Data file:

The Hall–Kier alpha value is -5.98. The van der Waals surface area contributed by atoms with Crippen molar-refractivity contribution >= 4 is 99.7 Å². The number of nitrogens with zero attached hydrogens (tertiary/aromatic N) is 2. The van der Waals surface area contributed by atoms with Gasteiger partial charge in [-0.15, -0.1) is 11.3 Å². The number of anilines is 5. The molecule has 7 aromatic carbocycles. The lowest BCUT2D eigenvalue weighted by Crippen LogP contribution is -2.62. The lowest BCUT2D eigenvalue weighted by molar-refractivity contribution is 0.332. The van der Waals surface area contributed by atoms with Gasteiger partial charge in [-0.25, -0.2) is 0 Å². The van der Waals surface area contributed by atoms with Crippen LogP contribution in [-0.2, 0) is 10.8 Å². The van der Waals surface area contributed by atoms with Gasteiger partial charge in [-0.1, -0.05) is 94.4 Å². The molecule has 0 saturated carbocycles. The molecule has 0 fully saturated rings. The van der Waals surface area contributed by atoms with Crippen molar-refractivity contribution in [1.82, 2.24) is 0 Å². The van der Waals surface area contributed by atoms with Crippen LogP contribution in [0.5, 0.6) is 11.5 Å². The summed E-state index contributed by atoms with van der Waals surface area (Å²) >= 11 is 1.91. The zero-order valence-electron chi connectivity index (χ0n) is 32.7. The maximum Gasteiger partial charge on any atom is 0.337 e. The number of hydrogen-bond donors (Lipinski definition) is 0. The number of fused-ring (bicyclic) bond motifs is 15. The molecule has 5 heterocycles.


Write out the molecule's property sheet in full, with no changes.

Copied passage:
The Hall–Kier alpha value is -5.98. The van der Waals surface area contributed by atoms with Crippen molar-refractivity contribution >= 4 is 99.7 Å². The number of nitrogens with zero attached hydrogens (tertiary/aromatic N) is 2. The van der Waals surface area contributed by atoms with Gasteiger partial charge in [-0.15, -0.1) is 11.3 Å². The number of anilines is 5. The molecule has 7 aromatic carbocycles. The lowest BCUT2D eigenvalue weighted by Crippen LogP contribution is -2.62. The lowest BCUT2D eigenvalue weighted by molar-refractivity contribution is 0.332. The van der Waals surface area contributed by atoms with Gasteiger partial charge in [-0.25, -0.2) is 0 Å². The van der Waals surface area contributed by atoms with Crippen LogP contribution in [-0.2, 0) is 10.8 Å². The van der Waals surface area contributed by atoms with Gasteiger partial charge in [-0.1, -0.05) is 94.4 Å². The molecule has 0 saturated carbocycles. The molecule has 0 fully saturated rings. The van der Waals surface area contributed by atoms with Crippen molar-refractivity contribution in [1.82, 2.24) is 0 Å². The van der Waals surface area contributed by atoms with Crippen LogP contribution in [0.5, 0.6) is 11.5 Å². The summed E-state index contributed by atoms with van der Waals surface area (Å²) >= 11 is 1.91. The zero-order valence-electron chi connectivity index (χ0n) is 32.7. The maximum Gasteiger partial charge on any atom is 0.337 e. The number of hydrogen-bond donors (Lipinski definition) is 0. The number of fused-ring (bicyclic) bond motifs is 15. The molecule has 5 heterocycles.